University of Pittsburgh’s Science2010 Plenary Lectures Scheduled
PITTSBURGH, Oct. 6, 2010 – Plenary lectures from four distinguished scientists will be presented as part of Science2010: Transformations, the University of Pittsburgh’s 10th annual showcase of science and technology. The lectures will take place Oct. 7 and 8 at Alumni Hall, Seventh Floor Lecture Hall, 4227 Fifth Ave., Oakland.
Dickson Prize in Medicine Lecture, 11 a.m., Thursday, Oct. 7
“The DNA Damage Response: Stopped for Repairs,” will be presented by Stephen J. Elledge, Ph.D., Gregor Mendel Professor of Genetics and Medicine at Harvard Medical School, and a Howard Hughes Medical Institute investigator.
Dr. Elledge is one of the leading and most prolific scientists in the fields of cell cycle regulation and cellular response to genotoxic stress. He received his doctorate in biochemistry from the Massachusetts Institute of Technology and completed a postdoctoral fellowship at Stanford University. After 14 years on the faculty of Baylor College of Medicine, Dr. Elledge was recruited to Harvard Medical School in 2003. He has been elected to the National Academy of Sciences, the American Academy of Arts and Sciences, and the Institute of Medicine of the National Academies. He is the recipient of numerous honors and awards, including the Paul Marks Prize for Cancer Research, the Genetics Society of America Medal and the G.H.A. Clowes Memorial Award from the American Association for Cancer Research.
Provost Lecture, 4 p.m., Thursday, Oct. 7
“Strengthening the Connections: Research, Innovation and Economic Growth,” will be given by Patrick D. Gallagher, Ph.D., director of the National Institute of Standards and Technology (NIST).
Dr. Gallagher earned bachelor’s degrees in physics and philosophy from Benedictine College in Atchison, Kan., and a doctorate in physics from the University of Pittsburgh. He joined NIST in 1993 as an instrument scientist at the agency’s Center for Neutron Research (NCNR), a national user facility for neutron scattering in Gaithersburg, Md., and was named NCNR director in 2004. A former agency representative to the National Science and Technology Council, Dr. Gallagher remains active in U.S. policy for scientific user facilities. His leadership in interagency coordination of such policy was recognized with a Commerce Department Gold Medal award in 2006.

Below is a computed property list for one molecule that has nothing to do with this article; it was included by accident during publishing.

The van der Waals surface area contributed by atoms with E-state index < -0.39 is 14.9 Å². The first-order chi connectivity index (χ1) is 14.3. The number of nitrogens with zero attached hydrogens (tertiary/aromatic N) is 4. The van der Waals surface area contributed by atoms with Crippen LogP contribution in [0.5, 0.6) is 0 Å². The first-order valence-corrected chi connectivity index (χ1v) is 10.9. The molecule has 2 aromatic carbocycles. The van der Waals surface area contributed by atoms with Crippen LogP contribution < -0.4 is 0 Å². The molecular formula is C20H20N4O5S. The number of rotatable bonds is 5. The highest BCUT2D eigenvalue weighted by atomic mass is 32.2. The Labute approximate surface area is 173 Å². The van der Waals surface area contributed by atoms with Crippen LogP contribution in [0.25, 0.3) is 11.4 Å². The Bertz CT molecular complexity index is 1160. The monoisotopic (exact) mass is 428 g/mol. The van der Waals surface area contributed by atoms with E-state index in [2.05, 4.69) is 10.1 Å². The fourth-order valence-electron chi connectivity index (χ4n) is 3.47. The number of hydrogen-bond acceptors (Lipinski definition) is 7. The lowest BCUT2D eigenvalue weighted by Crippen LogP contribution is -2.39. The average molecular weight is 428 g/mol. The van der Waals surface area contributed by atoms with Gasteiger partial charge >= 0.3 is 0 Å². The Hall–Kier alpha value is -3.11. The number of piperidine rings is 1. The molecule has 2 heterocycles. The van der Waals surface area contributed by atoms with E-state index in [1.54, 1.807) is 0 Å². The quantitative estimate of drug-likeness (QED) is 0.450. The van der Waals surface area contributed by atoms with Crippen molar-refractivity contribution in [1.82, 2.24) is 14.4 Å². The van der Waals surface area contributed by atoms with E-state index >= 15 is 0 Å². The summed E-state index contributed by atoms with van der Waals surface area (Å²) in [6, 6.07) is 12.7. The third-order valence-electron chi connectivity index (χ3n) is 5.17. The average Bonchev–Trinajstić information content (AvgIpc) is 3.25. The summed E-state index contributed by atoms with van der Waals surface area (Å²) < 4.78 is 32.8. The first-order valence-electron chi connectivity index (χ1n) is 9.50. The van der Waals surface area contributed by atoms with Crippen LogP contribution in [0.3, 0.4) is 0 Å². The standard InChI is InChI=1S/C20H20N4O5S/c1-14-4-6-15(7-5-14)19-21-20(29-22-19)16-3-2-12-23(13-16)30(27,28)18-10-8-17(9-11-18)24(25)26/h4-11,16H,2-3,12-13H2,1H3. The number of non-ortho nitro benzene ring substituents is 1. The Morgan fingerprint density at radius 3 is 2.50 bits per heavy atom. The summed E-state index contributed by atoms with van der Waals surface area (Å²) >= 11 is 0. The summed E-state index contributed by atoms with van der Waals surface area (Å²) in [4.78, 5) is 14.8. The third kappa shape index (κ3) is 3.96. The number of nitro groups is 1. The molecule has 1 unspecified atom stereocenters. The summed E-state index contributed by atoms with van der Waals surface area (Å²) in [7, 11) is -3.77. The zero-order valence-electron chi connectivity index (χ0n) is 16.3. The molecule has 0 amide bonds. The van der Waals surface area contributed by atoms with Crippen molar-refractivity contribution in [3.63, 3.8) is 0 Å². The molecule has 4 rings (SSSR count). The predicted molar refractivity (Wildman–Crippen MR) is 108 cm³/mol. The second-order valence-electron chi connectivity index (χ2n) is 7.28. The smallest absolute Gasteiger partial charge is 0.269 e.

Mellon Lecture, 11 a.m., Friday, Oct. 8
“Our Habitual Lives: How the Brain Makes and Breaks Habits,” will be presented by Ann M. Graybiel, Ph.D., Walter A. Rosenblith Professor of Neuroscience at the Massachusetts Institute of Technology (MIT), and an investigator at MIT’s McGovern Institute for Brain Research.
Dr. Graybiel completed her undergraduate work at Harvard University and earned her doctorate from MIT. Her research helps to explain how the forebrain’s activity states are controlled and modulated during motor activity, procedural learning and cognition; how the brain’s habit system functions; and how humans switch from conscious activity to nearly nonconscious behavior. Dr. Graybiel has been elected to the National Academy of Sciences, the American Academy of Arts and Sciences and the Institute of Medicine of the National Academies. In 2001, she was awarded the National Medal of Science, the nation’s highest scientific honor. She has received the James Rhyne Killian Jr. Faculty Achievement Award, Robert S. Dow Neuroscience Award, Prix Plasticité Neuronale IPSEN and Vanderbilt Prize in Biomedical Science.
Klaus Hofmann Lecture, 4 p.m., Friday, Oct. 8
“Metabolic Flexibility and Suspended Animation,” will be given by Mark B. Roth, Ph.D., MacArthur Fellow, cell biologist at the Fred Hutchinson Cancer Research Center and affiliate associate professor of biochemistry at the University of Washington.
Dr. Roth earned his bachelor’s degree from the University of Oregon and his doctorate from the University of Colorado at Boulder. He completed postdoctoral studies at the Carnegie Institution of Washington in Baltimore. Early in his career, Dr. Roth discovered a class of phosphoproteins that act as autoantigens in patients with systemic lupus erythematosus. This discovery led him to develop the anti-SR protein antibody assay, which was approved by the U.S. Food and Drug Administration in 2003 as a clinical test for the diagnosis of lupus. His recent work in metabolic flexibility and suspended animation earned him a MacArthur Fellowship and a 2007 Award for Significant Technical Achievement by the Defense Advanced Research Projects Agency.